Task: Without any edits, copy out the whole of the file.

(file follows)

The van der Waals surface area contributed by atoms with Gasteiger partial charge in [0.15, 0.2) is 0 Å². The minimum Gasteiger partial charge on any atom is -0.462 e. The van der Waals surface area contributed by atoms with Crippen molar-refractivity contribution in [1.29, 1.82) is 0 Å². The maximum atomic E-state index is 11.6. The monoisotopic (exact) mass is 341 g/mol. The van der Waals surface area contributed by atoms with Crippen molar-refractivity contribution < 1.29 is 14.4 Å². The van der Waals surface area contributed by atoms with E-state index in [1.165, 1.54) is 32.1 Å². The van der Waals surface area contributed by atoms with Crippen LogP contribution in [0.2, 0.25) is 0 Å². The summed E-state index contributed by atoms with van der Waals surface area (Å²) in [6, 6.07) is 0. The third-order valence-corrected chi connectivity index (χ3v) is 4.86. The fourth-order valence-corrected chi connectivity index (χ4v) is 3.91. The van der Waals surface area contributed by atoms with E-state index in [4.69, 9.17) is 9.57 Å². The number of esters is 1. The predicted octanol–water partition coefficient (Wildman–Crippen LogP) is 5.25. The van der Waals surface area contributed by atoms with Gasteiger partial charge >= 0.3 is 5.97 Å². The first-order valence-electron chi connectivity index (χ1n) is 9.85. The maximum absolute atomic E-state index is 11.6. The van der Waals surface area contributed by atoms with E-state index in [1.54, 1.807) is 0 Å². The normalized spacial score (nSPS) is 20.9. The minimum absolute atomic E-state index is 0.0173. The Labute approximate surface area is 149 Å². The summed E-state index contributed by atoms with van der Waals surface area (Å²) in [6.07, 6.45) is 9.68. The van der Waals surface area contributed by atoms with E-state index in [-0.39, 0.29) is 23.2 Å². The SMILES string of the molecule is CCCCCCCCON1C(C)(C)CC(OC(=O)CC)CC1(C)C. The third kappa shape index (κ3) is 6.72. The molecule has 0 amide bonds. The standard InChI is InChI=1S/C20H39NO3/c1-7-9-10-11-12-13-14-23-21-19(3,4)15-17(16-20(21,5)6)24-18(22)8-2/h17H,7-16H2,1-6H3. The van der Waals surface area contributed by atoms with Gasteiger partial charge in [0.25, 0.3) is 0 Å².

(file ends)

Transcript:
The van der Waals surface area contributed by atoms with Gasteiger partial charge in [0.15, 0.2) is 0 Å². The minimum Gasteiger partial charge on any atom is -0.462 e. The van der Waals surface area contributed by atoms with Crippen molar-refractivity contribution in [1.29, 1.82) is 0 Å². The maximum atomic E-state index is 11.6. The monoisotopic (exact) mass is 341 g/mol. The van der Waals surface area contributed by atoms with Crippen molar-refractivity contribution < 1.29 is 14.4 Å². The van der Waals surface area contributed by atoms with E-state index in [1.165, 1.54) is 32.1 Å². The van der Waals surface area contributed by atoms with Crippen LogP contribution in [0.2, 0.25) is 0 Å². The summed E-state index contributed by atoms with van der Waals surface area (Å²) in [6, 6.07) is 0. The third-order valence-corrected chi connectivity index (χ3v) is 4.86. The fourth-order valence-corrected chi connectivity index (χ4v) is 3.91. The van der Waals surface area contributed by atoms with E-state index in [4.69, 9.17) is 9.57 Å². The number of esters is 1. The predicted octanol–water partition coefficient (Wildman–Crippen LogP) is 5.25. The van der Waals surface area contributed by atoms with Gasteiger partial charge >= 0.3 is 5.97 Å². The first-order valence-electron chi connectivity index (χ1n) is 9.85. The maximum absolute atomic E-state index is 11.6. The van der Waals surface area contributed by atoms with E-state index in [1.54, 1.807) is 0 Å². The normalized spacial score (nSPS) is 20.9. The minimum absolute atomic E-state index is 0.0173. The Labute approximate surface area is 149 Å². The summed E-state index contributed by atoms with van der Waals surface area (Å²) in [6.07, 6.45) is 9.68. The van der Waals surface area contributed by atoms with E-state index in [-0.39, 0.29) is 23.2 Å². The SMILES string of the molecule is CCCCCCCCON1C(C)(C)CC(OC(=O)CC)CC1(C)C. The third kappa shape index (κ3) is 6.72. The molecule has 0 amide bonds. The standard InChI is InChI=1S/C20H39NO3/c1-7-9-10-11-12-13-14-23-21-19(3,4)15-17(16-20(21,5)6)24-18(22)8-2/h17H,7-16H2,1-6H3. The van der Waals surface area contributed by atoms with Gasteiger partial charge in [0.25, 0.3) is 0 Å².